Unstead Mill was situated (as shown on Map 4) on the River Wey Navigation Canal very near its junction with the River Wey at Stonebridge, Shalford. It was presumably built after the Navigation was opened in 1763, In 1832 the mill was owned by Messrs. Holland and in 1845 by Henry Moline, a Quaker and related to a well—known local banking family, Later on, its ovnership was transferred to R. and W. Sisley (1874), Sisley and Sholl (1882), Samuel Sholl (1887), Francis and Ashby (1891), H. Bottins (1905), and finally S. Fogwill (1915). Unstead Mill was reported to have ceased being a corn mill in 1864, probably because of foreign imports of wheat, but continued in use as a flour mill certainly up to the Francis and Ashby ownership (1891—1905). It was put up for auction in 1899 following the death of the owners, and was then described as "consisting of massively constructed buildings. The motive power is water and steam with a recently erected boiler house and shaft. It was later used as a flock mill and was finally destroyed by fire on 22nd April 1928, a copy of the newspaper report being shown in Figure 9. Also shown in the Appendix (Figures 10 and 11) are photocopies of an aerial photograph and of two old paintings of Unstead Mill, owned by the daughter of its final owner, which show the mill and also the Unstead cottages, one of which was the abode of George Girdler and family from 1861—1888.


In the 1871 Census Returns for Shalford, Charles Kearvell Girdler was recorded as the nephew of George and Emma Girdler living at Unstead Mill. George was a "miller’s foreman" and Charles a "scholar". Charles was presumably at Shalford School, which was built as a C. of E. school in 1855; It was transferred to a school board in 1881 and the buildings were enlarged in 1882. According to older cousins of mine, Charles’s education was paid for by "an unknown woman" and one of the cousins had actually seen a receipt for about £14 to prove this fact. Could this "unknown woman" have been his missing mother, Caroline?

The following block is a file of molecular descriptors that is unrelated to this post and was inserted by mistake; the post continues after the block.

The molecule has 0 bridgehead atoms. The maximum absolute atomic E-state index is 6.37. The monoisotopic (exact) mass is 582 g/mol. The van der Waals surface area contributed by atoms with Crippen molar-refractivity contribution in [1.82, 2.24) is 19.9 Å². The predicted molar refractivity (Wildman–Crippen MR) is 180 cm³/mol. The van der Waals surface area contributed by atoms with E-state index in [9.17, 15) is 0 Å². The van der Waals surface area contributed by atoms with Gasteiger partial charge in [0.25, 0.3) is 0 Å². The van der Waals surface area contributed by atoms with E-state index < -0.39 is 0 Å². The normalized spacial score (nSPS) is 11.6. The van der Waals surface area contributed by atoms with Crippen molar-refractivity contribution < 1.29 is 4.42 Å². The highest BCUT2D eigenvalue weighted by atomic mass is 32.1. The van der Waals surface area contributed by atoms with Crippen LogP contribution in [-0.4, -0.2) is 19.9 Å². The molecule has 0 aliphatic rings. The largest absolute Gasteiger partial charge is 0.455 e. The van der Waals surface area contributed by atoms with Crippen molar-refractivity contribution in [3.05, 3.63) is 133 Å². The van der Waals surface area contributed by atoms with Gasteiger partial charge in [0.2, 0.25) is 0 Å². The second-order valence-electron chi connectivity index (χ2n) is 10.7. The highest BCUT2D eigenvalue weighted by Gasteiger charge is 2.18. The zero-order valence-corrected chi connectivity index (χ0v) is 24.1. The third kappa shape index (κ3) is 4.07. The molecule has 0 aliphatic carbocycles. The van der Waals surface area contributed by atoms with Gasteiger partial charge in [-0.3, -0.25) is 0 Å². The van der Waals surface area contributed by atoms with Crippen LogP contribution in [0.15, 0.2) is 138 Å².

Charles Kearvell Girdler entered the milling trade (presumably following his uncle's example) after he left school, and was recorded as a "Journeyman miller" in the 1881 Census Returns at the age of 21. By this time, Emma Girdler had died of "paralysis" at Unstead Mill on 2nd July 1880 at the age of 55 (Certificate 11) leaving her personal estate to George. George, then 50 years old, very quickly married again (Certificate 12) on 16th September of the same year to (Phoebe) Alice Newman (aged only 20), the daughter of James Newman, a limeburner and later a brewers labourer, living at Shalford Common The reason for the speedy marriage became obvious when George and Alice had a son, George, in December 1880. The 1881 Census, taken on 3rd April 1881, shows them living at 1 Unstead Mill Road with their son George (aged 4 months), Charles Kearvell Girdler (aged 21), Fanny Newman (Alice's sister) and a lodger. In 1887, George and Alice Girdler and their son, George, moved to Guildford and opened a baker' s shop. Examination of the Guildford Directory for 1889, 1890, 1891, and 1892 shows the existence of a baker's and confectioner's shop called "Girdler and Son" at Western Terrace, Yearlstone Villas, Ludlow Road, Guildford. Then in 1893 and 1894 the baker's shop had moved to the top of North Street and was recorded as "G. Girdler, Baker, 82, North Street, Guildford". The shop exists no more but used to stand just above the current Guildford Library in North Street. George Girdler died on 18th February 1895 at the age of 65, and his will is recorded at Somerset House as follows:-